Date of Award

Fall 10-2013

Document Type


Degree Name

Doctor of Education (EdD)



First Advisor

Dr. Sherry DeVore

Second Advisor

Dr. Rhonda Bishop

Third Advisor

Dr. Hal L. Higdon


The role of a community college president’s spouse can be an important one in the life of the college and in the success of the presidency, yet the role itself is often vaguely defined. This can cause frustration for a college president’s spouse because he or she experiences ambiguity by not knowing the expectations college stakeholders hold of the spousal role. This study explored the role uncertainties held by community college presidents’ spouses, the strategies they used to navigate their new role, and the conflicts they experience in the role as presidential spouse. A qualitative, grounded theory design was selected for this study and was framed through the perspective of role theory and sense-making. Interviews with 17 community college presidents’ spouses in two Midwestern states were conducted. Data analysis resulted in the emergence of three major themes: (a) feelings of ambiguity about the spousal role, (b) attempts to make sense of the role through engagement with others, and (c) feelings of a loss of identity. These findings were consistent with other studies conducted within the scope of role theory and sense-making. The grounded theory approach, however, produced a new finding: Most of the presidents’ spouses identified a profound and personal emotional investment in their role.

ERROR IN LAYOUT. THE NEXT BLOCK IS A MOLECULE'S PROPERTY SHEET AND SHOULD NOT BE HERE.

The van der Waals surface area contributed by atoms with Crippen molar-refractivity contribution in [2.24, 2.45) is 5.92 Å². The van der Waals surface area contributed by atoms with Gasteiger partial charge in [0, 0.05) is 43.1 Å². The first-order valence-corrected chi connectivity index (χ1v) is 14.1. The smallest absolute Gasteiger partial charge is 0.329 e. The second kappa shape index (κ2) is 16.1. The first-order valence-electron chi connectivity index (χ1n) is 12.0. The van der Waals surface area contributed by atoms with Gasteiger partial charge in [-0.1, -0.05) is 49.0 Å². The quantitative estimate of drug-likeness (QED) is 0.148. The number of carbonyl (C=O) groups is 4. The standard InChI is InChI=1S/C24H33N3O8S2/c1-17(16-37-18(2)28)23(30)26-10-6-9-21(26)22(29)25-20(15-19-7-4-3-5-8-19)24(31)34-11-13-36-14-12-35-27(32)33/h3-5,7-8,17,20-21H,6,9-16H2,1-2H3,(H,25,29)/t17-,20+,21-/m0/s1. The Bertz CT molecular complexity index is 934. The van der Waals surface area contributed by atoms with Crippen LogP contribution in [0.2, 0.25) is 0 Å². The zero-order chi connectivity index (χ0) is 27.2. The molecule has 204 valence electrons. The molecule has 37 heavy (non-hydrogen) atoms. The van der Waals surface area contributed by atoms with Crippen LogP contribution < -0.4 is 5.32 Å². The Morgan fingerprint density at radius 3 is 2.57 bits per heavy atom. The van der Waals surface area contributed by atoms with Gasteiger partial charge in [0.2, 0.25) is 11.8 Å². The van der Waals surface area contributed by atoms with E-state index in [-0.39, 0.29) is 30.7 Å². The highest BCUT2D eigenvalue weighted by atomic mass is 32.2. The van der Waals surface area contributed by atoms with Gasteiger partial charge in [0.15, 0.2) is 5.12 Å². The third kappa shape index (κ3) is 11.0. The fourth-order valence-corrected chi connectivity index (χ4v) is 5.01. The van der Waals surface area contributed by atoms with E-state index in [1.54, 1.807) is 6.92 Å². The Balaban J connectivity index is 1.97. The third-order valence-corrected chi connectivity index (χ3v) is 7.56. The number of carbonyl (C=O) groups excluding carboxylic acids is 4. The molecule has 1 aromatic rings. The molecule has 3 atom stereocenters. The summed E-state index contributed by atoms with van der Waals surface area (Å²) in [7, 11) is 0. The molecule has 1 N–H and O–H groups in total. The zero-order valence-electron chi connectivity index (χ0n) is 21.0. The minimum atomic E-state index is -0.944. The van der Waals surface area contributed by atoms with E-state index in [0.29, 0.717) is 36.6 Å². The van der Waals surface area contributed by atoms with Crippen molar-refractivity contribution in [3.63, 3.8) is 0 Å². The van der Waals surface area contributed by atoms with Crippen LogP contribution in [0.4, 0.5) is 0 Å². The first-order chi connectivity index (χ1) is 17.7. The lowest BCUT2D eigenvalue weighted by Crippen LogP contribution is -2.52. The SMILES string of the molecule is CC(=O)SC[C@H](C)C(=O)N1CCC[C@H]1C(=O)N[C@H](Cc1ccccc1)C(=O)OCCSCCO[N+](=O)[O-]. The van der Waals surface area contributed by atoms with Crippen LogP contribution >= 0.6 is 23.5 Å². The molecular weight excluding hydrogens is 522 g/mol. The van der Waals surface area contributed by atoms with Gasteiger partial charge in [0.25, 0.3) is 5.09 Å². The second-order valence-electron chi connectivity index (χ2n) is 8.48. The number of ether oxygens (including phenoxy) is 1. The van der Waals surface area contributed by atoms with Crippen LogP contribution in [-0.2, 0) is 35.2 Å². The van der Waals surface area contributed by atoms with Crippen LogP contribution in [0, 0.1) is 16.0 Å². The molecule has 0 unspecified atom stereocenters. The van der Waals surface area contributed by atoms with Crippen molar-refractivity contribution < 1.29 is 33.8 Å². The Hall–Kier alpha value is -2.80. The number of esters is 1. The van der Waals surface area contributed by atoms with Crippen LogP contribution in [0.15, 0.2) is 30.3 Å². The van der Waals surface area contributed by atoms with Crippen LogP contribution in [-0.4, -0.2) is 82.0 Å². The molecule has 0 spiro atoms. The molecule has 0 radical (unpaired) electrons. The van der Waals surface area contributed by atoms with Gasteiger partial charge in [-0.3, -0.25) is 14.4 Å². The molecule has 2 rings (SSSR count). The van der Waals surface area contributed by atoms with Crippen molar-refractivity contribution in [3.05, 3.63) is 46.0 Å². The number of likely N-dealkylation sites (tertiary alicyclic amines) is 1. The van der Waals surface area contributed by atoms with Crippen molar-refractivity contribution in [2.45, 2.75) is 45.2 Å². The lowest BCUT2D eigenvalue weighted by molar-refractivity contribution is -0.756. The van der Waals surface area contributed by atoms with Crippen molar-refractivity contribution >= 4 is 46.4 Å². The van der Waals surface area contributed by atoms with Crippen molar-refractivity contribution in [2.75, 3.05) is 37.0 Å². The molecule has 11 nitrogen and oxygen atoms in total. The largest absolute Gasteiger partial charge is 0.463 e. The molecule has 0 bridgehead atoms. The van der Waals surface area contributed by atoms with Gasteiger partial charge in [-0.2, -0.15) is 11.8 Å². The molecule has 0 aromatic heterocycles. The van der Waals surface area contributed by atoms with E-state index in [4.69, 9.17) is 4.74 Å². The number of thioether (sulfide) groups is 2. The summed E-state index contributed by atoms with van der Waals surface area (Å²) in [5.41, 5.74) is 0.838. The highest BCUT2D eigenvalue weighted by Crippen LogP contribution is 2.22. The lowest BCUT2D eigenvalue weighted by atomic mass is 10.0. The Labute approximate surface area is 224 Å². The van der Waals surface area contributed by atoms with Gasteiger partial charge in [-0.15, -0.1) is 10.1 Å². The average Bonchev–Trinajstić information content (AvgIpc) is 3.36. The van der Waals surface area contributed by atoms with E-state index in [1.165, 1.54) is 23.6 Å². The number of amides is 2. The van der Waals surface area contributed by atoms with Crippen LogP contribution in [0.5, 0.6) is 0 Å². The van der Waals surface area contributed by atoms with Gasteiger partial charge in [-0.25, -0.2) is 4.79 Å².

Copyright 2013